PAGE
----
Glossary of smooth muscle

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Where is smooth muscle located?
the majority is in walls of hollow organs and tubes
What are 2 unique problems smooth muscle is responsible for?
1. Being able to contract over a wide range of lengths.

2. Being able to contract for sustained periods of time.
what innervates smooth muscle?
autonomic nerves
what's unique about autonomic innervation?
-the axon lays across the muscle cells.
-no real terminal.
-receptors are farther away so NT has to diffuse further.
what's the name for the point analogous to a nerve terminal?
of smooth muscle, what is the characteristic
shape = spindle
nucleus = one
size = smaller than skeletal
compared to skeletal muscle is smooth more or less developed?
-doesn't extend length of muscle
-has SR, but no t-tubules.
are smooth muscles coupled
Yes - both.
Mechanical: conected so all contract together.
Electrical: most coupled through gap junctions to behave as a single unit.
what are 5 characteristics of smooth myofilaments?
-smooth, not striated
-longer thick filaments
-thin filaments have no troponin
-Intermediate filaments
-Dense bodies
what's different about
-thick filaments
-thin filaments
and why?
thick: longer to allow more tension to develop over longer length.
thin: contain no troponin because tropomysin doesn't cover the binding site for myosin.
what are
-intermediate filaments?
-dense bodies?
int. fils = structural proteins that support the cell's shape.

dense bodies = analag. to Z lines - hold Actins together
what are the two types of smooth muscle units?
-single unit
-multi unit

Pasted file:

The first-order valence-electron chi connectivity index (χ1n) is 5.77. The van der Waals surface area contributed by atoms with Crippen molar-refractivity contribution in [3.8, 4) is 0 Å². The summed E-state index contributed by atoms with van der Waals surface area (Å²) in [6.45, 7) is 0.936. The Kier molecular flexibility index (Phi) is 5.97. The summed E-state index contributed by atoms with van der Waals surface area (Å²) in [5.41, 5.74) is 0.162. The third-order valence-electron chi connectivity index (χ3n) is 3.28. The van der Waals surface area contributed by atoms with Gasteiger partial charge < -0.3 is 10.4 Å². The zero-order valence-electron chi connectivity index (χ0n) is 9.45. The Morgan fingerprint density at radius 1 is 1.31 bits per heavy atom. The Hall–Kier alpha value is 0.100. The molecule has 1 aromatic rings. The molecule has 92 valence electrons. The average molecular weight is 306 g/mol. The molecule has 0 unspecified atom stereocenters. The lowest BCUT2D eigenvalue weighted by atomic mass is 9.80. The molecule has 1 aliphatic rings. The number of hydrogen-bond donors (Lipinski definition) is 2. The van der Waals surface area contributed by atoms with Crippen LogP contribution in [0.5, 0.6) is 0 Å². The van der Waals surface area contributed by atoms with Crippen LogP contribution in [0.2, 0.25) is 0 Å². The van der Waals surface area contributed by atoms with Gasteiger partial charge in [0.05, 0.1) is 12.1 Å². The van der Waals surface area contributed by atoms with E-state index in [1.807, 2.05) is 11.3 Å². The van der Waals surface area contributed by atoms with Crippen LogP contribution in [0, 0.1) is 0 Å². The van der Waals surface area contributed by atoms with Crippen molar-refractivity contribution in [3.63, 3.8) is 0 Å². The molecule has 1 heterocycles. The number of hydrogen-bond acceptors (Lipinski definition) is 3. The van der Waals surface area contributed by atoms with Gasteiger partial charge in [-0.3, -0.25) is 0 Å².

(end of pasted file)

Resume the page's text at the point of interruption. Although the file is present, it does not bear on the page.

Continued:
what is multiunit smooth muscle?
-multiple, discrete units that function independently.
-stim by nerves separately.
what are some sites of multi-unit smooth muscle?
lens adjusters, iris, base of hair follicles, large airways, large blood vessels.
what is single-unit smooth muscle?
-muscle that acts as one single unit; contracts together.
-gap junctions couple together.
what does myogenic mean?
refers to muscle that needs no nervous stimulation; self-excitable - smooth musc is.
where is single-unit smooth muscle found?
-GI tract
-small blood vessels
-reproductive/urinary tract walls
what are the steps in smooth muscle cross-bridge cycling?
1. Ca2+ binds calmodulin
2. Calmodulin/Ca binds myosin lightchain kinase (MLCK)
3. MLCK phosphorylates myosin crossbridges
4. Cross-bridges bind actin
5. Crossbridge shortens/tense
how does the cross-bridge cycling get stopped?
when calcium is taken back up into both sources.
what is the result of calcium re-uptake?
MLCP - phosphatase - takes the phosphate off myosin crossbridge.
what are the two sources of cytosolic calcium for crossbridge cycling?
-sarcosplasmic reticulum
-exctracellular calcium
what are 3 things that can cause smooth muscle membrane activation?
-spontaneous electrical activity
-nerves and hormones
-local factors
does smooth muscle have a resting membrane potential?
no; it depends on the site of the membrane you're looking at.
what are 2 characteristics of smooth muscle electrical activity?
-Pacemaker potentials
-Slow waves - the mp oscillates, and can be at different levels depending on time/factors.
what do nerves and hormones to to smooth muscle?
-change the baseline resting potential by changing calcium levels.